4 Ways That Marketers Can Use Foursquare

I have to admit, I never thought that Foursquare was particularly useful or interesting.


A few of my coworkers used the app, but that was it. There didn’t seem anything too great about it – not even when one of them apparently checked in enough times to become “mayor” of the office. Woohoo.

Plus, it didn’t seem particularly smart to keep “checking in” whenever I went out somewhere – that’s kind of like posting a status that says: “Please rob my house, I’m not at home.”

But then I started noticing how some of the big brands were using it as a location-based marketing tool, and I realized that it’s more than just a “check-in” app. It’s a great platform for bridging the gap between your offline and online audience in an affordable and scalable way. 

(You can read more about location-based marketing here, here and here in some of my earlier posts.)

Foursquare’s a great place for offering deals to users, as well as for giving people more value when they’re searching for different things in a particular city.

And by the way, Foursquare has plans to introduce a new version of the app later this summer, with new, personalized ways to help people find the best places. As marketers, you might want to be keeping an eye out for that.

In the meantime, how are businesses currently using Foursquare?

  • Share deals and updates.


Foursquare doesn’t just help people to discover your business – it also gives you a way to motivate people to visit your business.

You can do this by offering specials and deals that incentivize check-ins. For example you could offer a discount when people check in at your place, or run a contest, ex: “Tweet your check-in for the chance to win an iPad!”

Users will be able to see these special offers by tapping on “Browse Nearby” at the top of the app, and then on “Specials”.

These specials are a cost-efficient way to get Foursquare users to find out about your business, see your social side, build customer loyalty, and create a unique experience on the platform for your customer base.

  • Improve your audience’s event experience.

This could be either your company’s own event, or an event they’re involved with. You can use Foursquare to reach new audiences and generate more interest in your products and services.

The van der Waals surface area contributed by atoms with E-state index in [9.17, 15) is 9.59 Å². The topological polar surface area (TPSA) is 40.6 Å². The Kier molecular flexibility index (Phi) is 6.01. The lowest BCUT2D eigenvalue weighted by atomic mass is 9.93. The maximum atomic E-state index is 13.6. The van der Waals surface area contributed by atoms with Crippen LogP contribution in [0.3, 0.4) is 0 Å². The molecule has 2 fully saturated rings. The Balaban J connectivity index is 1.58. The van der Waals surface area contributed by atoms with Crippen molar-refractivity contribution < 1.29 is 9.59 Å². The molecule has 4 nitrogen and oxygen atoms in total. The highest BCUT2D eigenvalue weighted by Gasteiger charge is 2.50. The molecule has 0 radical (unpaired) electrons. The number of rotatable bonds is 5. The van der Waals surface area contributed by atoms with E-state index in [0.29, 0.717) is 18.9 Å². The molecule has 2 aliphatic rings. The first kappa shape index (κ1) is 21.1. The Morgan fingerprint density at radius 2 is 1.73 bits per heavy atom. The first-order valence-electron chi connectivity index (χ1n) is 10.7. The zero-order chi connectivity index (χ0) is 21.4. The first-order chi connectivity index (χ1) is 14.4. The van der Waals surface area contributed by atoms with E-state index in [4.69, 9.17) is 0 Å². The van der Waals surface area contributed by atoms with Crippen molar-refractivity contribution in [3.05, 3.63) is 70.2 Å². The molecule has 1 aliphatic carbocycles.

It’s easy to add an event to your Foursquare listing – and that in turn will allow people to share their event check-in with their social networks.

That’ll help you increase visibility on other platforms, as well as engagement at your event.

  • Increase engagement with games and trivia.


Take ESPN for an example here. They’re a brand that has nothing to sell, no physical business location to check-in at… and yet they’re on Foursquare. Why?

For the engagement with their audience, of course. 

If you like ESPN on Foursquare, you get sports tips on the best arenas, stadiums, baseball parks and etc from all around the world. You’ll also get fun tips and sports trivia.

So for brands that don’t have anything to sell or anywhere to check in at, you can definitely aim for audience engagement instead.

  • Share your favorites.


Ever noticed how people love following celebrities they like? Everyone loves getting an inside look at the lives of famous people.

Take Ellen DeGeneres for example. She’s got one of the larger Foursquare followings out there, and her followers can see everything that she’s listed as her favorite places from around the world.

If they check-in at these places, they can win special prizes and offers, and even the chance to appear on her show.

If you’re marketing your name as a brand, chances are you’ll have quite a lot of followers, just like Ellen. You can learn from her example and offer discounts or special deals for those who check-in to places that are on your Favorites list.

Or provide value for your followers by recommending places you have been to before.

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